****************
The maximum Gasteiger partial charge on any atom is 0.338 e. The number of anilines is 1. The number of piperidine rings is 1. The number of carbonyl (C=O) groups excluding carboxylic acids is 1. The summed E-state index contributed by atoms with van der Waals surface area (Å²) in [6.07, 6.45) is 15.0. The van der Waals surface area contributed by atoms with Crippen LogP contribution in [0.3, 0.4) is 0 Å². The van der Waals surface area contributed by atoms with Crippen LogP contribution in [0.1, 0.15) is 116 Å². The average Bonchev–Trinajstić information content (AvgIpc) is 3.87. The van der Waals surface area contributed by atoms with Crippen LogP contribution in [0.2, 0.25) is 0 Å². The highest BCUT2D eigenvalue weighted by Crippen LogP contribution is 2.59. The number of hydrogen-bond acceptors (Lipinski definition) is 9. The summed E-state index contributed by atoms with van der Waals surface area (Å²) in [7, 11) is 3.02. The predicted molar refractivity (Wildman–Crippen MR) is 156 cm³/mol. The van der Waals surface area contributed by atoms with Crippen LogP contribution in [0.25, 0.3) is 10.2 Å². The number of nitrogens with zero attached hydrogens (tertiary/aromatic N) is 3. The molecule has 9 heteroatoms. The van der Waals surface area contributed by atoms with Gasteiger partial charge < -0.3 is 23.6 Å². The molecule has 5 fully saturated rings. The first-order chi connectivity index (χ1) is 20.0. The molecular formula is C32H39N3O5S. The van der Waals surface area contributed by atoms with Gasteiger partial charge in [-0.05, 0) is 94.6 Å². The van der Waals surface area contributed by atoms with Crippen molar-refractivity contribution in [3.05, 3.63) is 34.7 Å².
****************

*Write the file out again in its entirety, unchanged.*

The maximum Gasteiger partial charge on any atom is 0.338 e. The number of anilines is 1. The number of piperidine rings is 1. The number of carbonyl (C=O) groups excluding carboxylic acids is 1. The summed E-state index contributed by atoms with van der Waals surface area (Å²) in [6.07, 6.45) is 15.0. The van der Waals surface area contributed by atoms with Crippen LogP contribution in [0.3, 0.4) is 0 Å². The van der Waals surface area contributed by atoms with Crippen LogP contribution in [0.1, 0.15) is 116 Å². The average Bonchev–Trinajstić information content (AvgIpc) is 3.87. The van der Waals surface area contributed by atoms with Crippen LogP contribution in [0.2, 0.25) is 0 Å². The highest BCUT2D eigenvalue weighted by Crippen LogP contribution is 2.59. The number of hydrogen-bond acceptors (Lipinski definition) is 9. The summed E-state index contributed by atoms with van der Waals surface area (Å²) in [7, 11) is 3.02. The predicted molar refractivity (Wildman–Crippen MR) is 156 cm³/mol. The van der Waals surface area contributed by atoms with Crippen LogP contribution in [0.25, 0.3) is 10.2 Å². The number of nitrogens with zero attached hydrogens (tertiary/aromatic N) is 3. The molecule has 9 heteroatoms. The van der Waals surface area contributed by atoms with Gasteiger partial charge < -0.3 is 23.6 Å². The molecule has 5 fully saturated rings. The first-order chi connectivity index (χ1) is 20.0. The molecular formula is C32H39N3O5S. The van der Waals surface area contributed by atoms with Gasteiger partial charge in [-0.05, 0) is 94.6 Å². The van der Waals surface area contributed by atoms with Crippen molar-refractivity contribution in [3.05, 3.63) is 34.7 Å².